I AM writing in response to a recent article about the sale of land between Rydal and Ambleside (Gazette, September 5, 'National Park land sale raises concerns').

The sale of any land in this World Heritage Site should be met with caution. The special character of the landscape depends on the mix of ancient woodlands, lakes, fells and wetlands.

I was surprised and saddened by the recent discovery that White Moss Common has been put up for sale by the Lake District National Park Authority. This mixed ancient woodland wetland is an important wildlife corridor and provides a habitat for a diverse range of species, from wagtails to colonies of lichens.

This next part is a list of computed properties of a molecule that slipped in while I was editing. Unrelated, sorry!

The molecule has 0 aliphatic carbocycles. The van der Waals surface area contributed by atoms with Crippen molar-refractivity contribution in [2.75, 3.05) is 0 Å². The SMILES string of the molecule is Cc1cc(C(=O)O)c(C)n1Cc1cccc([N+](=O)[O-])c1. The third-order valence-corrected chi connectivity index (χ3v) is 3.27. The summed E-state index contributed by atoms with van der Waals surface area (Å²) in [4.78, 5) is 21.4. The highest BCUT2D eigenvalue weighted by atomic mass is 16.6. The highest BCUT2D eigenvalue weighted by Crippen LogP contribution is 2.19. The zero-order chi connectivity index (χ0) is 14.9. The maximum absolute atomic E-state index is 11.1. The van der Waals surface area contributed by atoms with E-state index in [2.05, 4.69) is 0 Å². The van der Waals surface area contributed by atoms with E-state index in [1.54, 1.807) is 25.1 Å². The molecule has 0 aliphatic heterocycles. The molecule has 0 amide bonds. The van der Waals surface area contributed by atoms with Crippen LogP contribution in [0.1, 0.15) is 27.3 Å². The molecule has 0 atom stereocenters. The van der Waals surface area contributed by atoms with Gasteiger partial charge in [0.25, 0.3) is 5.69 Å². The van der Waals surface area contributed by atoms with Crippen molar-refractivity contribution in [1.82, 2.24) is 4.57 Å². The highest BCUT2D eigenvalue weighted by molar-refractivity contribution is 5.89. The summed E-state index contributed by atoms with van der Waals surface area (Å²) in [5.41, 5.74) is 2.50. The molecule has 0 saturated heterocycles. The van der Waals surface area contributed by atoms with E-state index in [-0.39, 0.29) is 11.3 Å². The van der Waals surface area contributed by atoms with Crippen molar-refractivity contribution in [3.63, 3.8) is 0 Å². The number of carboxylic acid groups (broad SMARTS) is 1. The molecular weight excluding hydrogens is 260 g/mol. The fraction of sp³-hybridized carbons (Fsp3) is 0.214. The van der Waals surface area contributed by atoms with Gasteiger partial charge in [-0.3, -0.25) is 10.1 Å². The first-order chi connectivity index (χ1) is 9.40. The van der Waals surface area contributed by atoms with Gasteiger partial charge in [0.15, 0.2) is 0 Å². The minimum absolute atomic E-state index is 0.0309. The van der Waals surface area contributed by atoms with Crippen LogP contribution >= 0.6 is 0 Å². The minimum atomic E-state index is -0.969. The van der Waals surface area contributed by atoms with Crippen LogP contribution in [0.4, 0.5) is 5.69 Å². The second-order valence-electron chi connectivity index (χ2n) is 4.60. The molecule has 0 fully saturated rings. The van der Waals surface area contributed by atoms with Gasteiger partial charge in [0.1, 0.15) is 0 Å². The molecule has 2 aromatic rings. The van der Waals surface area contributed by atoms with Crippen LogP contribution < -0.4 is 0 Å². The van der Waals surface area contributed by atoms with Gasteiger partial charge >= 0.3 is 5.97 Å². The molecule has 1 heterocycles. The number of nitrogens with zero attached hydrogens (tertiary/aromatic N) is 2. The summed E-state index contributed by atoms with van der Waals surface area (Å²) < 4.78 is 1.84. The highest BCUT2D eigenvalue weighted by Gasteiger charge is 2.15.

As a local resident this diverse ecological habitat has been a favourite place for quiet, meandering walks. The site has a long and rich history as a communal place of work and leisure.

It features in the Grasmere Journals of Dorothy Wordsworth as "This White Moss, a place made for all kinds of beautiful works of art and nature, woods and valleys, fairy valleys and fairy tarns, miniature mountains, alps above alps".

I would like to add my voice to those concerned for the future of the site now it has been put up for sale. I am sure I am not alone in hoping the land, which has been parcelled into six lots, will be acquired by a local or national organisation willing and equipped to preserve it for the enjoyment of future generations.

To safeguard the county’s rich wildlife and special character, ecological corridors like White Moss must and should be protected.

Jessica Sneddon